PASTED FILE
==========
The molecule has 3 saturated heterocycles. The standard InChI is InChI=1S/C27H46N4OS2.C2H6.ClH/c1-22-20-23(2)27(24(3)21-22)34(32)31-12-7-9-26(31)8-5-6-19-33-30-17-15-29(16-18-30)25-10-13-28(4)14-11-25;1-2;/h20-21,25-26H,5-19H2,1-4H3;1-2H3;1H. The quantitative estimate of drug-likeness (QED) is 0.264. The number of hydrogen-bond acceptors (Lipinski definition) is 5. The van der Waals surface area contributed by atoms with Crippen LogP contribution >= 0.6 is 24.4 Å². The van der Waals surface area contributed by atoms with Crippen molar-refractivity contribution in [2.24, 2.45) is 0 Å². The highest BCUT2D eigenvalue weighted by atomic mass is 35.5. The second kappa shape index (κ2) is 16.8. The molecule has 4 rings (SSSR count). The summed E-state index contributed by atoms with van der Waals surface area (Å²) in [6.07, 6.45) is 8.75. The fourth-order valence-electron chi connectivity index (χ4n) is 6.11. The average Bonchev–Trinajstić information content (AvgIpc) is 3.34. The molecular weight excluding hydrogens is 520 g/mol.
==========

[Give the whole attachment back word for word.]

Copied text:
The molecule has 3 saturated heterocycles. The standard InChI is InChI=1S/C27H46N4OS2.C2H6.ClH/c1-22-20-23(2)27(24(3)21-22)34(32)31-12-7-9-26(31)8-5-6-19-33-30-17-15-29(16-18-30)25-10-13-28(4)14-11-25;1-2;/h20-21,25-26H,5-19H2,1-4H3;1-2H3;1H. The quantitative estimate of drug-likeness (QED) is 0.264. The number of hydrogen-bond acceptors (Lipinski definition) is 5. The van der Waals surface area contributed by atoms with Crippen LogP contribution >= 0.6 is 24.4 Å². The van der Waals surface area contributed by atoms with Crippen molar-refractivity contribution in [2.24, 2.45) is 0 Å². The highest BCUT2D eigenvalue weighted by atomic mass is 35.5. The second kappa shape index (κ2) is 16.8. The molecule has 4 rings (SSSR count). The summed E-state index contributed by atoms with van der Waals surface area (Å²) in [6.07, 6.45) is 8.75. The fourth-order valence-electron chi connectivity index (χ4n) is 6.11. The average Bonchev–Trinajstić information content (AvgIpc) is 3.34. The molecular weight excluding hydrogens is 520 g/mol.